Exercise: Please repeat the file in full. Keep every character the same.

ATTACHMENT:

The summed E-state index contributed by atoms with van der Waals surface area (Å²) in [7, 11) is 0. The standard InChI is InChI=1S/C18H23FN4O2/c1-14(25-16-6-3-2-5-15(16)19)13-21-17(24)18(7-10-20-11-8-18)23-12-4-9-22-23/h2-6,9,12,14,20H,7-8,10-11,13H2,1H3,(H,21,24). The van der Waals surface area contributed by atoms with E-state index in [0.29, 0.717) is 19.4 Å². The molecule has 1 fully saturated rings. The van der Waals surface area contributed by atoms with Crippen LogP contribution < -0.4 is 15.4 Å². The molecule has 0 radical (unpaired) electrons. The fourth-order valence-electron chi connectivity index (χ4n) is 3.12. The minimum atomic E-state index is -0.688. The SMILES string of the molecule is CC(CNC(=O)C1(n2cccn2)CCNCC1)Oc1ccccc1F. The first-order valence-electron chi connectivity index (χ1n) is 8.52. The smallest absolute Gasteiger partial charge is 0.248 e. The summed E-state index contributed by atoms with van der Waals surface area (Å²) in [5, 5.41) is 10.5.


The summed E-state index contributed by atoms with van der Waals surface area (Å²) in [7, 11) is 0. The standard InChI is InChI=1S/C18H23FN4O2/c1-14(25-16-6-3-2-5-15(16)19)13-21-17(24)18(7-10-20-11-8-18)23-12-4-9-22-23/h2-6,9,12,14,20H,7-8,10-11,13H2,1H3,(H,21,24). The van der Waals surface area contributed by atoms with E-state index in [0.29, 0.717) is 19.4 Å². The molecule has 1 fully saturated rings. The van der Waals surface area contributed by atoms with Crippen LogP contribution < -0.4 is 15.4 Å². The molecule has 0 radical (unpaired) electrons. The fourth-order valence-electron chi connectivity index (χ4n) is 3.12. The minimum atomic E-state index is -0.688. The SMILES string of the molecule is CC(CNC(=O)C1(n2cccn2)CCNCC1)Oc1ccccc1F. The first-order valence-electron chi connectivity index (χ1n) is 8.52. The smallest absolute Gasteiger partial charge is 0.248 e. The summed E-state index contributed by atoms with van der Waals surface area (Å²) in [5, 5.41) is 10.5.